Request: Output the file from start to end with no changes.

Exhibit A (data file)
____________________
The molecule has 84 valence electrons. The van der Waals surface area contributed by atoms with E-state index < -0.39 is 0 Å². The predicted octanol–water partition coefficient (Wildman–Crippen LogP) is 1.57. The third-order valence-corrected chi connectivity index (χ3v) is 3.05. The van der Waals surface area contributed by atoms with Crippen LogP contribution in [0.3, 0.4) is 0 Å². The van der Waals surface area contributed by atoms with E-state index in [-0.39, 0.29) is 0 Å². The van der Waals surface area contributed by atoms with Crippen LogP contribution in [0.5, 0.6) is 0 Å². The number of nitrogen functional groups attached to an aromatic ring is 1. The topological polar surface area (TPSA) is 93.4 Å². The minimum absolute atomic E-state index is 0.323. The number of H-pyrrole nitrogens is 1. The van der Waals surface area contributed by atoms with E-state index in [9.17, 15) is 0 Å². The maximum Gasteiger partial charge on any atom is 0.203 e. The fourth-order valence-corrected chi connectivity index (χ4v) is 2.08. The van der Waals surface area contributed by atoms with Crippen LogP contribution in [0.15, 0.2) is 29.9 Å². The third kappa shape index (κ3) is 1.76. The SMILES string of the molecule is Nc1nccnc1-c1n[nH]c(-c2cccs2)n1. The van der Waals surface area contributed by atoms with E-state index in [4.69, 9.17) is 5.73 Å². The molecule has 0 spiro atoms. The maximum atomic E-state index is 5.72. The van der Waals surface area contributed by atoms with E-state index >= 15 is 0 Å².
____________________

The molecule has 84 valence electrons. The van der Waals surface area contributed by atoms with E-state index < -0.39 is 0 Å². The predicted octanol–water partition coefficient (Wildman–Crippen LogP) is 1.57. The third-order valence-corrected chi connectivity index (χ3v) is 3.05. The van der Waals surface area contributed by atoms with Crippen LogP contribution in [0.3, 0.4) is 0 Å². The van der Waals surface area contributed by atoms with E-state index in [-0.39, 0.29) is 0 Å². The van der Waals surface area contributed by atoms with Crippen LogP contribution in [0.5, 0.6) is 0 Å². The number of nitrogen functional groups attached to an aromatic ring is 1. The topological polar surface area (TPSA) is 93.4 Å². The minimum absolute atomic E-state index is 0.323. The number of H-pyrrole nitrogens is 1. The van der Waals surface area contributed by atoms with E-state index in [9.17, 15) is 0 Å². The maximum Gasteiger partial charge on any atom is 0.203 e. The fourth-order valence-corrected chi connectivity index (χ4v) is 2.08. The van der Waals surface area contributed by atoms with Crippen LogP contribution in [0.15, 0.2) is 29.9 Å². The third kappa shape index (κ3) is 1.76. The SMILES string of the molecule is Nc1nccnc1-c1n[nH]c(-c2cccs2)n1. The van der Waals surface area contributed by atoms with E-state index in [4.69, 9.17) is 5.73 Å². The molecule has 0 spiro atoms. The maximum atomic E-state index is 5.72. The van der Waals surface area contributed by atoms with E-state index >= 15 is 0 Å².